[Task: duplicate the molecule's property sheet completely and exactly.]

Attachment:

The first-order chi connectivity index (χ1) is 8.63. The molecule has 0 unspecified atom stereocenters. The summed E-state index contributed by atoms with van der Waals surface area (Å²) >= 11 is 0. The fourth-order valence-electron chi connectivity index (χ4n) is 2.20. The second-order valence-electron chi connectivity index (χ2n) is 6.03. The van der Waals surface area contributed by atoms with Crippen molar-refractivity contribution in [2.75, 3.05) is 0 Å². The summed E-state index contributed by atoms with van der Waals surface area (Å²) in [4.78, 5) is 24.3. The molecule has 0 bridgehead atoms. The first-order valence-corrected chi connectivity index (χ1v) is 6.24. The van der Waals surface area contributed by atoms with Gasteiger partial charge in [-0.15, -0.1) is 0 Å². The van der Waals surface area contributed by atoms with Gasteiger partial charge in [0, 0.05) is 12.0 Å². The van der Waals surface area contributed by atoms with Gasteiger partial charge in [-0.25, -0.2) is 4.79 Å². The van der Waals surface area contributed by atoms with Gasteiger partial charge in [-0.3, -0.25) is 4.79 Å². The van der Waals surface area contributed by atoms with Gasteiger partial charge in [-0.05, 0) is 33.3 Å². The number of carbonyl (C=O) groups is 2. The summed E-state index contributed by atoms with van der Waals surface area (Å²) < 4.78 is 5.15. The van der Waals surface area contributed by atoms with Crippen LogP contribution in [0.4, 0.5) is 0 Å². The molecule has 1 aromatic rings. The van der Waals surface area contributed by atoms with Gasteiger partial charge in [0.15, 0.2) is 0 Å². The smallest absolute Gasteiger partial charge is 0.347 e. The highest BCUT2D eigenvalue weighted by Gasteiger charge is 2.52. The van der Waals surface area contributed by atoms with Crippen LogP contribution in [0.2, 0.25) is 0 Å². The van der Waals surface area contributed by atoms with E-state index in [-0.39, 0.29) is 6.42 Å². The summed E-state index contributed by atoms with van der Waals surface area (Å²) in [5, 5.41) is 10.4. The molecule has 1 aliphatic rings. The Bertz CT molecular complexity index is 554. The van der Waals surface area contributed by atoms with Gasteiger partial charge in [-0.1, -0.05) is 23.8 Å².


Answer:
The first-order chi connectivity index (χ1) is 8.63. The molecule has 0 unspecified atom stereocenters. The summed E-state index contributed by atoms with van der Waals surface area (Å²) >= 11 is 0. The fourth-order valence-electron chi connectivity index (χ4n) is 2.20. The second-order valence-electron chi connectivity index (χ2n) is 6.03. The van der Waals surface area contributed by atoms with Crippen molar-refractivity contribution in [2.75, 3.05) is 0 Å². The summed E-state index contributed by atoms with van der Waals surface area (Å²) in [4.78, 5) is 24.3. The molecule has 0 bridgehead atoms. The first-order valence-corrected chi connectivity index (χ1v) is 6.24. The van der Waals surface area contributed by atoms with Gasteiger partial charge in [-0.15, -0.1) is 0 Å². The van der Waals surface area contributed by atoms with Gasteiger partial charge in [0, 0.05) is 12.0 Å². The van der Waals surface area contributed by atoms with Gasteiger partial charge in [-0.25, -0.2) is 4.79 Å². The van der Waals surface area contributed by atoms with Gasteiger partial charge in [-0.3, -0.25) is 4.79 Å². The van der Waals surface area contributed by atoms with Gasteiger partial charge in [-0.05, 0) is 33.3 Å². The number of carbonyl (C=O) groups is 2. The summed E-state index contributed by atoms with van der Waals surface area (Å²) < 4.78 is 5.15. The van der Waals surface area contributed by atoms with Crippen LogP contribution in [0.4, 0.5) is 0 Å². The molecule has 1 aromatic rings. The van der Waals surface area contributed by atoms with Gasteiger partial charge in [0.15, 0.2) is 0 Å². The smallest absolute Gasteiger partial charge is 0.347 e. The highest BCUT2D eigenvalue weighted by Gasteiger charge is 2.52. The van der Waals surface area contributed by atoms with Crippen LogP contribution in [0.2, 0.25) is 0 Å². The van der Waals surface area contributed by atoms with E-state index in [-0.39, 0.29) is 6.42 Å². The summed E-state index contributed by atoms with van der Waals surface area (Å²) in [5, 5.41) is 10.4. The molecule has 1 aliphatic rings. The Bertz CT molecular complexity index is 554. The van der Waals surface area contributed by atoms with Gasteiger partial charge in [-0.1, -0.05) is 23.8 Å².